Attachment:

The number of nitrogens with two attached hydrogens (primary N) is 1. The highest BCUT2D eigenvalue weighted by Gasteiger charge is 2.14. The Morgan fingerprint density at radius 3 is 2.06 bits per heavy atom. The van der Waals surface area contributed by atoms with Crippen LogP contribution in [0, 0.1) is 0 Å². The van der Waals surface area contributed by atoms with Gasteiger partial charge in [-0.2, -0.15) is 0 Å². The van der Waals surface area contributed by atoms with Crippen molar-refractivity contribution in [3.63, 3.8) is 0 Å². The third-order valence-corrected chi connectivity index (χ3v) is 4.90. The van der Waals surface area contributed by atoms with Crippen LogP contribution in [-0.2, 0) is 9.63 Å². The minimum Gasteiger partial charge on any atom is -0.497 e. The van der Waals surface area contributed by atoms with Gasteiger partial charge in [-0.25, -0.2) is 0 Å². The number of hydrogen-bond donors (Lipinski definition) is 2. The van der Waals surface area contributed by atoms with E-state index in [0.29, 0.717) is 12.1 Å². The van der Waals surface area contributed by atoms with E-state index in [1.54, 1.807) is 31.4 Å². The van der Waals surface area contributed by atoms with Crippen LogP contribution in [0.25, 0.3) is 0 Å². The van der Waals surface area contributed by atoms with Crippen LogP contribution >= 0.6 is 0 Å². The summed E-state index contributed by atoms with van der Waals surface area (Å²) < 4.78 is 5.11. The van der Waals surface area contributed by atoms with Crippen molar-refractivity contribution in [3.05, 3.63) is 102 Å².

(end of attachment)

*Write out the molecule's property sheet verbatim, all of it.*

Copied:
The number of nitrogens with two attached hydrogens (primary N) is 1. The highest BCUT2D eigenvalue weighted by Gasteiger charge is 2.14. The Morgan fingerprint density at radius 3 is 2.06 bits per heavy atom. The van der Waals surface area contributed by atoms with Crippen LogP contribution in [0, 0.1) is 0 Å². The van der Waals surface area contributed by atoms with Gasteiger partial charge in [-0.2, -0.15) is 0 Å². The van der Waals surface area contributed by atoms with Crippen molar-refractivity contribution in [3.63, 3.8) is 0 Å². The third-order valence-corrected chi connectivity index (χ3v) is 4.90. The van der Waals surface area contributed by atoms with Crippen LogP contribution in [-0.2, 0) is 9.63 Å². The minimum Gasteiger partial charge on any atom is -0.497 e. The van der Waals surface area contributed by atoms with Gasteiger partial charge in [-0.25, -0.2) is 0 Å². The number of hydrogen-bond donors (Lipinski definition) is 2. The van der Waals surface area contributed by atoms with E-state index in [0.29, 0.717) is 12.1 Å². The van der Waals surface area contributed by atoms with E-state index in [1.54, 1.807) is 31.4 Å². The van der Waals surface area contributed by atoms with Crippen LogP contribution in [0.25, 0.3) is 0 Å². The van der Waals surface area contributed by atoms with Crippen LogP contribution >= 0.6 is 0 Å². The summed E-state index contributed by atoms with van der Waals surface area (Å²) < 4.78 is 5.11. The van der Waals surface area contributed by atoms with Crippen molar-refractivity contribution in [3.05, 3.63) is 102 Å².